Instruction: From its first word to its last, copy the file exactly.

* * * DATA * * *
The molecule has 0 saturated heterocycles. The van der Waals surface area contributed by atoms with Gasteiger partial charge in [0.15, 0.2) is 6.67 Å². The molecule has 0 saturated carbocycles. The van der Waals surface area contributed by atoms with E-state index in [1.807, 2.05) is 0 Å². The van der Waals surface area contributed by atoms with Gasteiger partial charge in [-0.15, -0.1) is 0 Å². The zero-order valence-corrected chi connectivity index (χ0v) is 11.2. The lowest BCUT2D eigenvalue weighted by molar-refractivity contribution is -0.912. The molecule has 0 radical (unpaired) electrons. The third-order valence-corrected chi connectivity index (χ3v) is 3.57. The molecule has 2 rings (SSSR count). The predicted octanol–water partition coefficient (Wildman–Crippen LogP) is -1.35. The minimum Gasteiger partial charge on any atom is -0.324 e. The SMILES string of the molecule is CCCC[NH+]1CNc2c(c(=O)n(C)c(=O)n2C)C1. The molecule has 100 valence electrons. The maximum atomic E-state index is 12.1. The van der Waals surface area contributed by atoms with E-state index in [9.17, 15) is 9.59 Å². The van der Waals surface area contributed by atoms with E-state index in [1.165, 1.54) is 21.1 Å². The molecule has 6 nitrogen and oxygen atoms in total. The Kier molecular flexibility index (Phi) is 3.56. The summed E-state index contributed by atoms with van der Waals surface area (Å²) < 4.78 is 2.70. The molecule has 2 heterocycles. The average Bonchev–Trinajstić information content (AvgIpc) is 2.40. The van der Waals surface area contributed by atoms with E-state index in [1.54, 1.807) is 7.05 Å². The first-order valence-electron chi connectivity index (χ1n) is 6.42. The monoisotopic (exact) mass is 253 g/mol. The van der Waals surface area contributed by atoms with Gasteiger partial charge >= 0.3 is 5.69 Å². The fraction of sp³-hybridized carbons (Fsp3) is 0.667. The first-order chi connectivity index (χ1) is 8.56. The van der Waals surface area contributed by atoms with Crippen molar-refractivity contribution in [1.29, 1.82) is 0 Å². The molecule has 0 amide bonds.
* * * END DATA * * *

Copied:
The molecule has 0 saturated heterocycles. The van der Waals surface area contributed by atoms with Gasteiger partial charge in [0.15, 0.2) is 6.67 Å². The molecule has 0 saturated carbocycles. The van der Waals surface area contributed by atoms with E-state index in [1.807, 2.05) is 0 Å². The van der Waals surface area contributed by atoms with Gasteiger partial charge in [-0.15, -0.1) is 0 Å². The zero-order valence-corrected chi connectivity index (χ0v) is 11.2. The lowest BCUT2D eigenvalue weighted by molar-refractivity contribution is -0.912. The molecule has 0 radical (unpaired) electrons. The third-order valence-corrected chi connectivity index (χ3v) is 3.57. The molecule has 2 rings (SSSR count). The predicted octanol–water partition coefficient (Wildman–Crippen LogP) is -1.35. The minimum Gasteiger partial charge on any atom is -0.324 e. The SMILES string of the molecule is CCCC[NH+]1CNc2c(c(=O)n(C)c(=O)n2C)C1. The molecule has 100 valence electrons. The maximum atomic E-state index is 12.1. The van der Waals surface area contributed by atoms with E-state index in [9.17, 15) is 9.59 Å². The van der Waals surface area contributed by atoms with E-state index in [1.165, 1.54) is 21.1 Å². The molecule has 6 nitrogen and oxygen atoms in total. The Kier molecular flexibility index (Phi) is 3.56. The summed E-state index contributed by atoms with van der Waals surface area (Å²) < 4.78 is 2.70. The molecule has 2 heterocycles. The average Bonchev–Trinajstić information content (AvgIpc) is 2.40. The van der Waals surface area contributed by atoms with E-state index in [1.54, 1.807) is 7.05 Å². The first-order valence-electron chi connectivity index (χ1n) is 6.42. The monoisotopic (exact) mass is 253 g/mol. The van der Waals surface area contributed by atoms with Gasteiger partial charge >= 0.3 is 5.69 Å². The fraction of sp³-hybridized carbons (Fsp3) is 0.667. The first-order chi connectivity index (χ1) is 8.56. The van der Waals surface area contributed by atoms with Crippen molar-refractivity contribution in [1.29, 1.82) is 0 Å². The molecule has 0 amide bonds.